The landscape design for our yard came in two versions. One with a pool, one without. Otherwise the plans were identical. OK, that and the price tags.
I looked at the renderings longingly. That cool aqua rectangle beside the verdant green lawn sure was seductive. I wanted to dive right in. My husband, DC, did not.
“I’ve had a pool. I don’t want a pool,” he said.
“I’ve had a pool, too. I would love a pool,” I said. “Home would be our resort.”
Arms crossed. Backs turned. Heels ground in.
“Let’s just explore our options,” I said.
We knew what our landscaper’s cost for the project would be without pool. So we got an estimate from a pool company: $35,000, at least. Ouch. (According to homeguide.com, $35,000 is the national average cost for an in-ground pool. Most homeowners pay between $28,000 and $55,000.)
I did the mental math: At $35,000, if I used the pool 100 times over 10 years, that would break down to $350 dollars a dip, not counting the cost of pool service, which averages $122 a month, according to homeguide.com. That is, unless I want to do it, but I would be too busy working at my real job to pay off my pool.
When you add heating, repairs and insurance, a pool can run you $3,000 to $5,000 a year, according to Smart Money MD. I do more math. Even at the low end, at 10 swims a year, that’s another $300 per dip. Add that to the $350 per plunge when amortizing construction costs, and that’s $650 a dive. No number of poolside margaritas will help me wash that down.
“Like I said,” DC said, when I coughed up my calculations.
“But what about the joy? The beauty!” I said, still not giving up.
So, I set out to take a highly scientific, randomized, controlled pool poll, and surveyed experts, neighbors, friends and readers.
- The real estate agent who sold us our house said, “Don’t put a pool in thinking you’ll recoup the cost in a sale.” Then I showed her the landscape plan. She reacted like I did. “Put in the pool!”
- My neighbor, who has what she calls a small “cocktail pool,” loves it. “If I didn’t have a pool, I would have moved out of Florida by now.”
- My physical therapist, who’s married with a 10-year-old, said, “I wouldn’t have a house without one. I’m in it every week from April to October.”
- Susanna S., a reader from Sarasota, Fla., wrote: “YES, YES, YES pool!”
- My friend Paula, who moved last year from her large family home with a pool into a new custom home with no pool, said “I haven’t missed having a pool for one day. For every minute you think you’re going to use it, you don’t because you’re busy with your daily life, which doesn’t typically include an afternoon by the pool. Plus, they’re a huge amount of maintenance. If I want to go to a pool, I’ll go to my club’s pool, where someone brings me drinks and food.” (I don’t belong to a club where someone brings me drinks and food, but that sounds nice.)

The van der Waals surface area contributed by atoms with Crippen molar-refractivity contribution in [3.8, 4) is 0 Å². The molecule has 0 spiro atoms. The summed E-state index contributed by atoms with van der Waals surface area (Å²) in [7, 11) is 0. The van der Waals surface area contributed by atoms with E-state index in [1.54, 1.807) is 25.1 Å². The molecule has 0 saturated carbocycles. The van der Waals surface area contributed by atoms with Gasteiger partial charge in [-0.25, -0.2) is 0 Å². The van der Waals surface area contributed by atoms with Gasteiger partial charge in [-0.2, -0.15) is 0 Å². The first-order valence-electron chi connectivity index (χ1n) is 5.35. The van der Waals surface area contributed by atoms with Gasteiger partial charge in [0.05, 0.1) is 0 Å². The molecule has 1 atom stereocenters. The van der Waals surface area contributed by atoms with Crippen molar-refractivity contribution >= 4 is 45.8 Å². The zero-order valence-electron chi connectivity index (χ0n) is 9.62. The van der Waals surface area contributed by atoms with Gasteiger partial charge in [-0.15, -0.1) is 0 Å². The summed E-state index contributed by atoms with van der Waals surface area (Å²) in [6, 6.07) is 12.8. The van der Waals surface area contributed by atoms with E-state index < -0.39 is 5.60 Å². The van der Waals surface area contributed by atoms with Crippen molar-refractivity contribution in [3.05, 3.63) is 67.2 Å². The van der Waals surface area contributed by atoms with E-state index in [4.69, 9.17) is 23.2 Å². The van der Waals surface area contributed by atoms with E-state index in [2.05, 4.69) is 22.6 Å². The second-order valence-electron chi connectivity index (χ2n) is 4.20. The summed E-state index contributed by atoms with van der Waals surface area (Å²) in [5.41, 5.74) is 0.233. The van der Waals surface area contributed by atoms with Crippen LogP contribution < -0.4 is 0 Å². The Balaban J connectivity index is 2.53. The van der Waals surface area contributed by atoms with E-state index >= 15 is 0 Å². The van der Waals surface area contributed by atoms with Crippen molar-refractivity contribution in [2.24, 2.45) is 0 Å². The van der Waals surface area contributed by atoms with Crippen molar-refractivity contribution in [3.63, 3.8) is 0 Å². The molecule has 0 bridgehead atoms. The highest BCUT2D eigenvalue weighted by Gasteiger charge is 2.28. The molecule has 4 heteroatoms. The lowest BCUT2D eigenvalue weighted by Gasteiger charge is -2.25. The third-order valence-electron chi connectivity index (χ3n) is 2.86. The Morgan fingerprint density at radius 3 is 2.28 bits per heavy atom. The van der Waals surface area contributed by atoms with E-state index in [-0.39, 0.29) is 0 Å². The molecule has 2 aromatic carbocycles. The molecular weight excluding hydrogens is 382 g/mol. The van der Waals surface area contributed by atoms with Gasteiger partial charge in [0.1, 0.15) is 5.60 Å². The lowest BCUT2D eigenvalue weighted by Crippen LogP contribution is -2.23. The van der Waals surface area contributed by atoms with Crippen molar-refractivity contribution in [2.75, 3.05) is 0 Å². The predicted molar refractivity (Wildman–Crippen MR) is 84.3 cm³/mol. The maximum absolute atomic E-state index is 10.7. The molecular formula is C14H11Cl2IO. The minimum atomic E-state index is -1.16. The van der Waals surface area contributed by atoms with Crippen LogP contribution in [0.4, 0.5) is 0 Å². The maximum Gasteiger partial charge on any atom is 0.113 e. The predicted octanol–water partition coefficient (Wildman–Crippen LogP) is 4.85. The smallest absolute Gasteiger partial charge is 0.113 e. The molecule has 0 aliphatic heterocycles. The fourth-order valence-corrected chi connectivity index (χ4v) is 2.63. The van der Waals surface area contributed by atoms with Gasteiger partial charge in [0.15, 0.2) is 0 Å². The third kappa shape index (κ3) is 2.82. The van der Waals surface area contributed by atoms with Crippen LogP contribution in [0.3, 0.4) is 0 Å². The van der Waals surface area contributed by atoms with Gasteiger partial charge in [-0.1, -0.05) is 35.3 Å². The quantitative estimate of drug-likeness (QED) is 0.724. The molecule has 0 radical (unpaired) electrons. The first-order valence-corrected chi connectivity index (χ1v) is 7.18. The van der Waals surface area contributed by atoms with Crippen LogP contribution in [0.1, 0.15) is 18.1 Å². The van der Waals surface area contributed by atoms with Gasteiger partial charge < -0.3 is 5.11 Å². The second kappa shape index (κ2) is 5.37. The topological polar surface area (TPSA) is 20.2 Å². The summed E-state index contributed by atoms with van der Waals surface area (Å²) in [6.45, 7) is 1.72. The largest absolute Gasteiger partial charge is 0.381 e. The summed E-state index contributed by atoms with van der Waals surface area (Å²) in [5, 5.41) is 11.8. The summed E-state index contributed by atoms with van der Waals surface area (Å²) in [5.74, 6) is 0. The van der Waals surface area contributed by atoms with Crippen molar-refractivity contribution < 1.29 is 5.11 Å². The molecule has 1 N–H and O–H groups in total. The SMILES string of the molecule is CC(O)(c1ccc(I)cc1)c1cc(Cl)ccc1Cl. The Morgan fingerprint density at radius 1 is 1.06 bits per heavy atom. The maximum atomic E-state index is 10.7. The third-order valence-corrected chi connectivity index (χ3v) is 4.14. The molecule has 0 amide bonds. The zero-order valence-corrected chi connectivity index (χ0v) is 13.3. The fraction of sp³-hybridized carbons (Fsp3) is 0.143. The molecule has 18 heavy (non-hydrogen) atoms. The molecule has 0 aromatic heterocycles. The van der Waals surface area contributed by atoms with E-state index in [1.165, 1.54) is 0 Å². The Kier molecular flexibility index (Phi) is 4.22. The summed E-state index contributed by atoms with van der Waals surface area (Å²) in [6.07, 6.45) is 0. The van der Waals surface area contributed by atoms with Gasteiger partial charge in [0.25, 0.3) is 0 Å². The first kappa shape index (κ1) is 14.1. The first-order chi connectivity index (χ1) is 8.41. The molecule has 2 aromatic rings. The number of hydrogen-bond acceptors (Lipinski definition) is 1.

- Reader Melodee C., of Orlando, wrote: “I have friends who moved so they could get rid of their pool and the associated cost and work.” Noted.
- A grandfather from the Bay Area wrote, “My pool remains for the enjoyment of my grandchildren, period. Lacking a specific need to swim, I would prefer a stone water feature that adds sound and ambiance.”
- Reader Rolan C., of Salt Lake City, wrote, “You asked for it: No pool. I don’t want the liability, or to have to put a fence around it, which would make it inconvenient to get to, or to have to clean it.”
So we’re tied 4-4. “How about this?” I propose. “Let’s landscape the yard without the pool, and see if the fountain satisfies my water craving. If we’re sitting outside a year from now saying, our yard is great, but wouldn’t it be nice if we had a pool — and the stock market is up — we’ll discuss it.”
“Works for me,” DC said. “I like options.”
When weighing the pros and cons of putting in a pool, consider the following:
Return on investment: Don’t put a pool in expecting to get your investment back. Most real estate surveys confirm that while a pool typically adds value to a house, sellers tend to recoup about 40 percent of the installation cost. The real winners are those who buy a house that has a pool.
The space: Too many homeowners put in as big a pool as their lot will allow. That’s a mistake. You need backyard space, too.
Use vs. cost: Your cost-per-use value will vary greatly based on where you live and your lifestyle. Having kids or grandkids also changes the equation.
Other options: If you have access to a pool through a club or community center, that may be the best solution of all. You get all the enjoyment and none of the upkeep.
The joy factor: You can’t put a price on joy or beauty. A pool can provide both. Only you can do that math.
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Author: Marni Jameson